The Meeple’s Eye View is an in depth review of one of the many games in our board game library.
Every morning the Norse god Odin sends his ravens, Huginn and Muninn, across the world to bring back news of what life is like on Earth. Naturally, after thousands of years, they’ve gotten a little competitive…
Theme: Norse Mythology, Nature
Number of Players: 2
Game Time: 20-30 minutes
Age Appropriateness: 8 and up
Game Type: Racing Game
Game Play: Odin’s Ravens is a deceptively simple game.
A track of sixteen “Land” cards is laid out on the table. Each land card is split into a top and bottom half, each depicting a specific type of landscape. The two halves of the cards form a thirty-two space track which the ravens race down and back. One raven is placed on the starting space of the top of the track, the other on the starting space of the bottom of the track, and the game is set.
Each player draws a hand of five cards, made up of their desired number of “Flight” cards or “Loki” cards. Flight cards each depict a certain type of landscape, which the player must match to the landscape on the space in front of their raven to move forward. If they have no Flight cards that match the next space on the track, they may use any two matching Flight cards to move forward.
The player may also use Loki cards to engage in some form of trickery, either changing the makeup of the track or interacting with their or their opponent’s raven directly.
After playing as many cards as they can, the player draws three more, up to a maximum hand size of seven, and ends their turn. Play continues until one raven has moved down the track, rounded the corner and traveled the other side, all the way to their opponent’s starting space. The first raven to reach the finish line wins.
Component Quality: Odin’s Ravens does not contain much in the way of components, but what is there is of great quality. The box is of heavy duty cardboard and opens at the binding like a book, which is appropriate coming from a publisher that deals as much in books as in games. The cards are of high quality stock and feel good in the hand. The wooden raven tokens representing Huginn and Muninn are a nice touch. Best of all is the great artwork. From the box art to the stylized depictions of the ravens on the back of the cards and the landscape on the cards themselves, the art is fantastic and evokes a very Nordic feel.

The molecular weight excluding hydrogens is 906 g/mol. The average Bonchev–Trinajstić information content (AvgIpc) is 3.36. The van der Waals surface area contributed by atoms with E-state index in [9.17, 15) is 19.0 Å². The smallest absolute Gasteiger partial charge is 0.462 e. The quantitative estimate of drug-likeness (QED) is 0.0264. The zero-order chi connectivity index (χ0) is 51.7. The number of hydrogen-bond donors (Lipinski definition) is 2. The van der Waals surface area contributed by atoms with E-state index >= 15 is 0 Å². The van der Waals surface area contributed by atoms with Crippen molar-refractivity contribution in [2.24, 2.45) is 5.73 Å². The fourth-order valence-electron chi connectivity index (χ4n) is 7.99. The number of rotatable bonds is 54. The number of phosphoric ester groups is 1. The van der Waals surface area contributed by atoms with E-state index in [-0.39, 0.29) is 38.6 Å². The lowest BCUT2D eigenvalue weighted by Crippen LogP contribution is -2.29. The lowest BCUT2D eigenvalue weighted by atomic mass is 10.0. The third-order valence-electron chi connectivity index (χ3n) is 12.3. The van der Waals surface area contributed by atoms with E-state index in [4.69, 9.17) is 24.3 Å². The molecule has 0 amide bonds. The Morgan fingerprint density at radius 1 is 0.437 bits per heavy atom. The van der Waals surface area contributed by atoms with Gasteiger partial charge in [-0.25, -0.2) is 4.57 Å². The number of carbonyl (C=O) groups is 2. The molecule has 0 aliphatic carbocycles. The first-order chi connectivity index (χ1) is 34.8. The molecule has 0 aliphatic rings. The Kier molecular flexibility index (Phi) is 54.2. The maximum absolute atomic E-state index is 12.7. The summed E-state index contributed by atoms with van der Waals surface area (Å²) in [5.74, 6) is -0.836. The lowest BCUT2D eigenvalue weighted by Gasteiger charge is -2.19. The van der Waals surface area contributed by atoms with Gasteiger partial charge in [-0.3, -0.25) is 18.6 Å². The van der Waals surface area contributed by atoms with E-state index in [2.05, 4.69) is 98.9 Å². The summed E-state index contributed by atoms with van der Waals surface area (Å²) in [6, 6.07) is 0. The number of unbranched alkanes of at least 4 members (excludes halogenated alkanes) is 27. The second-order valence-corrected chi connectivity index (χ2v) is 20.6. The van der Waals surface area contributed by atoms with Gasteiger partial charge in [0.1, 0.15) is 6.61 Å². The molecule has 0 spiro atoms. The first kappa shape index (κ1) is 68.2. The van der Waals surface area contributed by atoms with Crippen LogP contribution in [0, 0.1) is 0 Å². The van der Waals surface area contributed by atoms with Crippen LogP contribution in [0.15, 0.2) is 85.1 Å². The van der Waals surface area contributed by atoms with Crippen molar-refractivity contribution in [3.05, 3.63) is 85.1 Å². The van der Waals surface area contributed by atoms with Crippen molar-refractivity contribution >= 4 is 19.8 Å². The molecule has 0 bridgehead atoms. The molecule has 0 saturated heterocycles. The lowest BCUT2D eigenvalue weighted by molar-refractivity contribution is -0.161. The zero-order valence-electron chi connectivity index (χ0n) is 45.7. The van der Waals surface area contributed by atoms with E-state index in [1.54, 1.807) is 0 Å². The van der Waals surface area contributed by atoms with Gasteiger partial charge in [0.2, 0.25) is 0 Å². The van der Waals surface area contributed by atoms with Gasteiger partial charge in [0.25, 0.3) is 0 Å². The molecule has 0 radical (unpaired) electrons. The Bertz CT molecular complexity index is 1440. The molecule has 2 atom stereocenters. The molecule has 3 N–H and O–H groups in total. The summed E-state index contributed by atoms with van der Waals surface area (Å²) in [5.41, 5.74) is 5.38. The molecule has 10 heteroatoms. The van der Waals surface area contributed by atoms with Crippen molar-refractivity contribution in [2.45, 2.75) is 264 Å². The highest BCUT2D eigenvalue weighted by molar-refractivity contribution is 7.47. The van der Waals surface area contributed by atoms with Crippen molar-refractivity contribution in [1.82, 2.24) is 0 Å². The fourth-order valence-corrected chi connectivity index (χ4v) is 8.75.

My Take: I have an interesting history with Odin’s Ravens, starting years before it arrived on my table. Way back in 2013 I was one of 679 backers who supported a Kickstarter campaign to create a new version of Thorsten Gimmler’s classic game Odin’s Ravens. Although the campaign was successful, the creator disappeared with the funds and the game was never produced. I took the incident as an example of the risks of Kickstarter and moved on.
Three years later, having completely forgotten about the game, I received an email that Osprey Games had secured the license and that a new version of the game would be produced after all. Although Osprey had absolutely nothing to do with the original Kickstarter – and no legal obligation to its backers – they felt that they had a moral responsibility. They met this self imposed responsibility by offering all backers of the original Kickstarter a free copy of the new game. This first class behavior got my attention, and renewed my interest in the game itself. I am happy to report that when my copy arrived, I found it to be as high quality and first rate as its new publisher’s behavior.
The game is also a lot of fun, has a surprising amount of depth, and is appropriate for all ages. It will soon be found in both Ravenwood Castle and The Malted Meeple’s game library. Perhaps more telling, it has also secured a spot in my personal library, something not many games do these days.
Expansions and Replay-ability: There are no expansions to Odin’s Ravens. Although I have only had the game for a little over a month, I do not foresee any shortage of longevity. The ever changing track combined with the variety of ways the Loki cards can be used to change the track and interact with your opponent should keep the game fresh for many plays to come.
Jim Reed is a lifelong gamer who started with the original red box Dungeons & Dragons. After spending 20 years in the corporate world, he decided it was high time that work be fun and struck out on his own. Jim now owns and operates Ravenwood Castle and The Malted Meeple, and spends his days ensuring his guests have as much fun as he does.